It only took one fence to get it. As the cavalry charge drilled down to the first, 34 mph was on the clock, very much the upper limit to jump a fence and stay upright. Four partnerships did not last any further. Davey Russell, so eloquent an hour earlier as he announced the end of his tremendous, dual National winning career was parted from Galvin. Cloudy Glen and Receive A Prayer were also out and Scotland’s Hill Sixteen took a fall which proved fatal.

The Big Breakaway, Darasso and Fury Road went at the second and this was now a National with three loose horses up front as galloping hand grenades. The grey Coco Beach was the leader with Mister Coffey, The Big Dog, and Roi Mage and a big pack behind but top weight Any Second Now already out the back after being badly hampered.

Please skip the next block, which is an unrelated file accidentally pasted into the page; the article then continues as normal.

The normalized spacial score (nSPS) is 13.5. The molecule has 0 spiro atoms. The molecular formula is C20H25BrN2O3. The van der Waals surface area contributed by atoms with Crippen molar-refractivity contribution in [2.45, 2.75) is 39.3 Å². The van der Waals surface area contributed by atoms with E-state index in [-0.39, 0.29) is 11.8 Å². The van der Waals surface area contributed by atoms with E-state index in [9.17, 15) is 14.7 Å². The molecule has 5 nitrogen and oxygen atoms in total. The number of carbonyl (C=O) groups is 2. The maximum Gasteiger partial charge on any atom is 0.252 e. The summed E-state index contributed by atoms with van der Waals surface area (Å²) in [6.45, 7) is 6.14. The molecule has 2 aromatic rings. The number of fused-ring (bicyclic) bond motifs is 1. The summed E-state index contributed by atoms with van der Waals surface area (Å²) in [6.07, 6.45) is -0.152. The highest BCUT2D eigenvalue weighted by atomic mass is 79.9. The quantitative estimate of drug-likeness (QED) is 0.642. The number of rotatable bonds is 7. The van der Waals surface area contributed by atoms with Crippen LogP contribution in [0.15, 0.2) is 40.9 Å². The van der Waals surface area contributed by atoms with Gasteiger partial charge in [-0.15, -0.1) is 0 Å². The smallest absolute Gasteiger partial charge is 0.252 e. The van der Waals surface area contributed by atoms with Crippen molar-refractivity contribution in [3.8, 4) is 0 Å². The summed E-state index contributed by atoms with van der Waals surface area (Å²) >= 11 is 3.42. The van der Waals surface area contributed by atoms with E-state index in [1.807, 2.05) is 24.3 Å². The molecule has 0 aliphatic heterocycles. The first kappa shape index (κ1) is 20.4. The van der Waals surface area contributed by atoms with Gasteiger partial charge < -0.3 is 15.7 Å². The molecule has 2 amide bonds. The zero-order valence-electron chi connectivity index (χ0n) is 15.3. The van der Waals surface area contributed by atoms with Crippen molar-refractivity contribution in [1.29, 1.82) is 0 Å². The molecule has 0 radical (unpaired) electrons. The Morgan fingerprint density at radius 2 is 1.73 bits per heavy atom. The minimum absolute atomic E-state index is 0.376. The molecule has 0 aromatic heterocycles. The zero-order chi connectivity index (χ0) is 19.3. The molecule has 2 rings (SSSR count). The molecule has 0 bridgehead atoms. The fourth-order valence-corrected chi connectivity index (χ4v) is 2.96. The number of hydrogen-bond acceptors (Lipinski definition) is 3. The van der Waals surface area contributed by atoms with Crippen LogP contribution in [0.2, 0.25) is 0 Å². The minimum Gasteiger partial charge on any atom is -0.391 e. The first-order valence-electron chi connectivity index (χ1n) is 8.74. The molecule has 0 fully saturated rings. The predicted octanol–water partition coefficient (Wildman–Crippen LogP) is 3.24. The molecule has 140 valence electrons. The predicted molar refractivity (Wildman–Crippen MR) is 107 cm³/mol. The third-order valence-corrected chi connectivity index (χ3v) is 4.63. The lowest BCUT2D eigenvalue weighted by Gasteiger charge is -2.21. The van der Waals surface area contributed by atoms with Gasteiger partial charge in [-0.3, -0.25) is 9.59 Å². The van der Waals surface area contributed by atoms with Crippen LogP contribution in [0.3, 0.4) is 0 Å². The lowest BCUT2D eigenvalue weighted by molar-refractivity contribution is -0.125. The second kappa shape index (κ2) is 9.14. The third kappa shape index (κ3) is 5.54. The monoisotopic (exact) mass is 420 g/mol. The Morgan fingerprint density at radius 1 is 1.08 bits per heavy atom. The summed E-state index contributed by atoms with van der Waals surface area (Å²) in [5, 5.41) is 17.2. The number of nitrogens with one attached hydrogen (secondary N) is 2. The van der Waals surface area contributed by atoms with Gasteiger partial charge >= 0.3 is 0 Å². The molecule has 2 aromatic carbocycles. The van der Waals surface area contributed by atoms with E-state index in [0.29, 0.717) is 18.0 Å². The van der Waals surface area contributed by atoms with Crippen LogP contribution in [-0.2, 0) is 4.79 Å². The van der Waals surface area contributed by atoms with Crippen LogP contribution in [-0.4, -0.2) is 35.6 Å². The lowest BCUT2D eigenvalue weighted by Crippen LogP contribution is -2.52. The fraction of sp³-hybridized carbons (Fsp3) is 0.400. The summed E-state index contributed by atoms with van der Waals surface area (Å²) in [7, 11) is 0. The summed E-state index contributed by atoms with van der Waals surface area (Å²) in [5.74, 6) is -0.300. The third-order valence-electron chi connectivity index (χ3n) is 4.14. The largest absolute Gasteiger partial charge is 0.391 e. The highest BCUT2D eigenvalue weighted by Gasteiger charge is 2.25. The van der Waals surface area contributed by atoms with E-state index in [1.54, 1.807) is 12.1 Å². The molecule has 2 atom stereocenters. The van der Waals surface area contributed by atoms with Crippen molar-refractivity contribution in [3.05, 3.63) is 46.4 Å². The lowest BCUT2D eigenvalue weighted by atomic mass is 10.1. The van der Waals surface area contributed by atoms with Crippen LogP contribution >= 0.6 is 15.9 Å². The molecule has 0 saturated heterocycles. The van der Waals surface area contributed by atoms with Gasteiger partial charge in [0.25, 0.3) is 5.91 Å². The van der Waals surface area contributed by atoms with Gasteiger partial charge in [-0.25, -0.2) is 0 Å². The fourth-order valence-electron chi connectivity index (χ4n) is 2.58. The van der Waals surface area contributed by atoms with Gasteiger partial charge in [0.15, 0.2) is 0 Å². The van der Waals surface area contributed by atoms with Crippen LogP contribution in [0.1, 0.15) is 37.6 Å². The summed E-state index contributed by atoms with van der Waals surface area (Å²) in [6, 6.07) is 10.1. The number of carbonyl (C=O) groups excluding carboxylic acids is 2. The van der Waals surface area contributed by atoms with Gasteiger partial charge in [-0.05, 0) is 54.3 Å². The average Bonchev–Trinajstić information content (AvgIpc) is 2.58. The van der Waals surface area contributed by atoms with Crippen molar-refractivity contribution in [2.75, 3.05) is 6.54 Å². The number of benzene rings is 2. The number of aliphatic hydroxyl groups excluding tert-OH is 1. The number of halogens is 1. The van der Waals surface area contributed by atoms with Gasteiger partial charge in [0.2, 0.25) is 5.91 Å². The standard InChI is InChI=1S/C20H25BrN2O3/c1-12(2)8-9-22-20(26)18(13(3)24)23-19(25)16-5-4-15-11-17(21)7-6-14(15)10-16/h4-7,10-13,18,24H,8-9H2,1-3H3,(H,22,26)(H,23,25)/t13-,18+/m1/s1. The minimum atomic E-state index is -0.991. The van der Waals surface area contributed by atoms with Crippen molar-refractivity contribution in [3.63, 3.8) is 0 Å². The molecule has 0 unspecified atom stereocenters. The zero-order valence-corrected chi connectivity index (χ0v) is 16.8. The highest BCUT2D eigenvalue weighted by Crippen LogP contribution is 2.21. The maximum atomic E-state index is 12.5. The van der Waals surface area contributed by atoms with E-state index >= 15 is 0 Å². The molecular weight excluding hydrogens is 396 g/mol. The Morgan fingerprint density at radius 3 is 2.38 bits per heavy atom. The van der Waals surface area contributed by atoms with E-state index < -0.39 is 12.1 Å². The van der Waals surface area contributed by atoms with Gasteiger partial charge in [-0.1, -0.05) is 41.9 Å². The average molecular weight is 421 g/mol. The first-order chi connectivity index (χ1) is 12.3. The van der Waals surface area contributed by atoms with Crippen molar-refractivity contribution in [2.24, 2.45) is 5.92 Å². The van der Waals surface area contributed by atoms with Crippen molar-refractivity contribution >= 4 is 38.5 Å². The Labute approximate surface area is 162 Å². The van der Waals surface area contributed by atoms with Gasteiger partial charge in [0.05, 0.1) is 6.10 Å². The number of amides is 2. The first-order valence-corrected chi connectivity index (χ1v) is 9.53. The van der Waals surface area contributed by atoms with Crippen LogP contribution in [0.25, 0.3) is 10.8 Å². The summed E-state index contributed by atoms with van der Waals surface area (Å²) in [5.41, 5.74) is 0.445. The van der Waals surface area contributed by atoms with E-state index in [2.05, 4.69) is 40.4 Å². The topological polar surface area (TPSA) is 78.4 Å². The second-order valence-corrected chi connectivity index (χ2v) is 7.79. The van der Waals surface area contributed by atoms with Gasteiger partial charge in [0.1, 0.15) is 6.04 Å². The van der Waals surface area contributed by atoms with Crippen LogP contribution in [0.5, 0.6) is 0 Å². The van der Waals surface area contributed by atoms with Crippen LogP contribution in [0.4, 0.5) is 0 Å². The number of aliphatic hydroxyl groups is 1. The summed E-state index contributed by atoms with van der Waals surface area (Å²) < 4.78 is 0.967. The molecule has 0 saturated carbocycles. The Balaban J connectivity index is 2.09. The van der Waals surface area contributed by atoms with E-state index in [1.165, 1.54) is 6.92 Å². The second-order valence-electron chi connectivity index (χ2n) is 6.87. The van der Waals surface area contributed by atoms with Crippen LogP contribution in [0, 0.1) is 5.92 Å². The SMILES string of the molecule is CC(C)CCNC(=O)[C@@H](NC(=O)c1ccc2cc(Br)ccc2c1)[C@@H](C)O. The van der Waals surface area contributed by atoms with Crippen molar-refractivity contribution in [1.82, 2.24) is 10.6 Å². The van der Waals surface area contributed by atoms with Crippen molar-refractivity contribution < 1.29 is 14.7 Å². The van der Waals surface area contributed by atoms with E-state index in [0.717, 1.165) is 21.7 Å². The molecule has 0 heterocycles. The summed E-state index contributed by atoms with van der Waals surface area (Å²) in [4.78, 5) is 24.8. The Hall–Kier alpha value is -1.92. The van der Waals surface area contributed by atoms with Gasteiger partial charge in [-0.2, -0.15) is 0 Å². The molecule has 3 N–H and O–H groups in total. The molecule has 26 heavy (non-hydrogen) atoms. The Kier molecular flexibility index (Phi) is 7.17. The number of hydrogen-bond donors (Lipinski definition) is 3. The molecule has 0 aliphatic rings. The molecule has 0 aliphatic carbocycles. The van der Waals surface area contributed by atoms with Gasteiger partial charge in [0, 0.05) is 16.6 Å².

Somehow they survived a loose horse running right across them in front of the Canal Turn but at Valentines another completely took out Lifetime Ambition. As often happens in present day Grand Nationals the pattern was  now set for almost a full circuit with the eye trying to pick out horse moving extra easy as they come to the final mile. It’s not just in hindsight to say that it was to Corach Rambler that the eye was drawn.

This is a horse that usually gets behind in his races. Now he was moving sweetly close to the leaders from the start.  For a long while Mister Coffey looked as if he would give Nicky Henderson the Grand National winner that has so long eluded him. Crossing the Melling Road and even at the second last he was still in command. But you could see that Corach Rambler could take him.